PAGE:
At the same time news came on the radio that three men were spotted burying what was thought to be an explosive device further ahead. Capt Tim Drislein, a US Marine tactical air controller, offered a possible choice of Apaches, F-18 warplanes and an armed and unmanned Predator drone for air strikes. Major Moorhouse refused to sanction the use of Predator on the suspected bomb party as he could not see for himself what was going on.
“We have definite rules of engagement and they must be followed,” he said. “The decision on the IED suspects will have to be made by people who can actually see the images. Our main job now is to secure the mosque area so that a shura [community meeting] can take place. We have got a lot of firing going in, the situation is pretty volatile, I don’t know how the locals will react.”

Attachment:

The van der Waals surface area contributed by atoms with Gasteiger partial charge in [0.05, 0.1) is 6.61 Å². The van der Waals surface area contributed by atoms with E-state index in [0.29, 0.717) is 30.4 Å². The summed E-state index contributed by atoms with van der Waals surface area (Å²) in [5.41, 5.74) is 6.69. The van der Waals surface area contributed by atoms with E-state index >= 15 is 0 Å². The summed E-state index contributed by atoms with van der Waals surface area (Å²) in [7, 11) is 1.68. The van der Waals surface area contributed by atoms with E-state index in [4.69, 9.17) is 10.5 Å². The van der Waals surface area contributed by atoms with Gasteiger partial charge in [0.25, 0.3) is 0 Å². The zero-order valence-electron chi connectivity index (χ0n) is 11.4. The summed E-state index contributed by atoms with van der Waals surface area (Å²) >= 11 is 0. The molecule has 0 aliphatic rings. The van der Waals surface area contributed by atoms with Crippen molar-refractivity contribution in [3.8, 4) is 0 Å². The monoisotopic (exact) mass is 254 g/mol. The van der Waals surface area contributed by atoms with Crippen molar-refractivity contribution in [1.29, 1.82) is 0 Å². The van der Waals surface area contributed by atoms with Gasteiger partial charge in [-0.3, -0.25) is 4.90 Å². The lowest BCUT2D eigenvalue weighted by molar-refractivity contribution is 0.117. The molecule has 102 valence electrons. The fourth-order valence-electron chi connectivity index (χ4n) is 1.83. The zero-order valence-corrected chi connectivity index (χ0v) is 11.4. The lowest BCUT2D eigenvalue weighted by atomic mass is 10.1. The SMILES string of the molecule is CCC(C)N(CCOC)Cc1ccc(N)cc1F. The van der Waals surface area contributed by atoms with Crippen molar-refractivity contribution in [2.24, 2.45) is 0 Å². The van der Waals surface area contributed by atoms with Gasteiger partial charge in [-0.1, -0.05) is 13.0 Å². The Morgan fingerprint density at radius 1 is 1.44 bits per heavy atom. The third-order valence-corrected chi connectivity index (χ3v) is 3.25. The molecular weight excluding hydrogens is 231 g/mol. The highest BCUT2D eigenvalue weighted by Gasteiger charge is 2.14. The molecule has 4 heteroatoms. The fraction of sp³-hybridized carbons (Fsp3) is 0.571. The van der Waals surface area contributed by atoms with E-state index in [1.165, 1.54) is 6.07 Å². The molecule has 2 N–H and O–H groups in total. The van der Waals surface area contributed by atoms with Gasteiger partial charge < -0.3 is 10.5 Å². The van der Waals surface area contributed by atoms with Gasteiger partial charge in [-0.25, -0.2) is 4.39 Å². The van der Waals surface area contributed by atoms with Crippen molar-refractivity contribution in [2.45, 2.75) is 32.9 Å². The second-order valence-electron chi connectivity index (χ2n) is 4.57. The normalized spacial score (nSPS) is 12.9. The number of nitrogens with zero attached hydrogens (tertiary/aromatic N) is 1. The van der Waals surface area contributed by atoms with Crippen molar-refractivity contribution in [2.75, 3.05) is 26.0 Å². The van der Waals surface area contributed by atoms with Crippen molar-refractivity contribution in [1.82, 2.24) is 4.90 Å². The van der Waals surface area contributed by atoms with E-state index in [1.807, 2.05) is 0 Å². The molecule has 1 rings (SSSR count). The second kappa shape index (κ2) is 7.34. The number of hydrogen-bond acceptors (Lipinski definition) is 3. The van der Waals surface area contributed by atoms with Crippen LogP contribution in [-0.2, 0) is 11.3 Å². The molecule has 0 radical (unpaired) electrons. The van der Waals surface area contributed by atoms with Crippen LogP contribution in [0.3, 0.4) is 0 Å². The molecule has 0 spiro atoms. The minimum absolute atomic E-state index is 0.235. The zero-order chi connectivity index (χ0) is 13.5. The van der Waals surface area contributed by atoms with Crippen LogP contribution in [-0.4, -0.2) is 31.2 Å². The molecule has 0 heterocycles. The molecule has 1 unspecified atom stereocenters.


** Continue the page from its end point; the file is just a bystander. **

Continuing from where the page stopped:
Further ahead, troops from the 4th Battalion The Rifles were storming a Taliban-held building across a canal. For Capt Charlie Maxwell, who had suffered injuries to his face and hands from bullets while rescuing a comrade in Iraq, combat brought back mixed memories. “I must admit I was nervous about coming out here, it was like learning to ride a bike again. It’s been pretty tough. But I like working with Afghans, our main job now is to work with the Afghan forces, set up conditions for the election.”
Lt-Col Antelme said: “We have achieved what we set out to do. The people of Gorup-e-Sheshkelay can now get on with their lives without Taliban intimidation. They have been pointing out IEDs to us and we are disposing of them. I think it was also a shock to the Taliban that we managed to take over one of their strongholds just before the elections. We have found a bomb factory and destroyed what was in it.”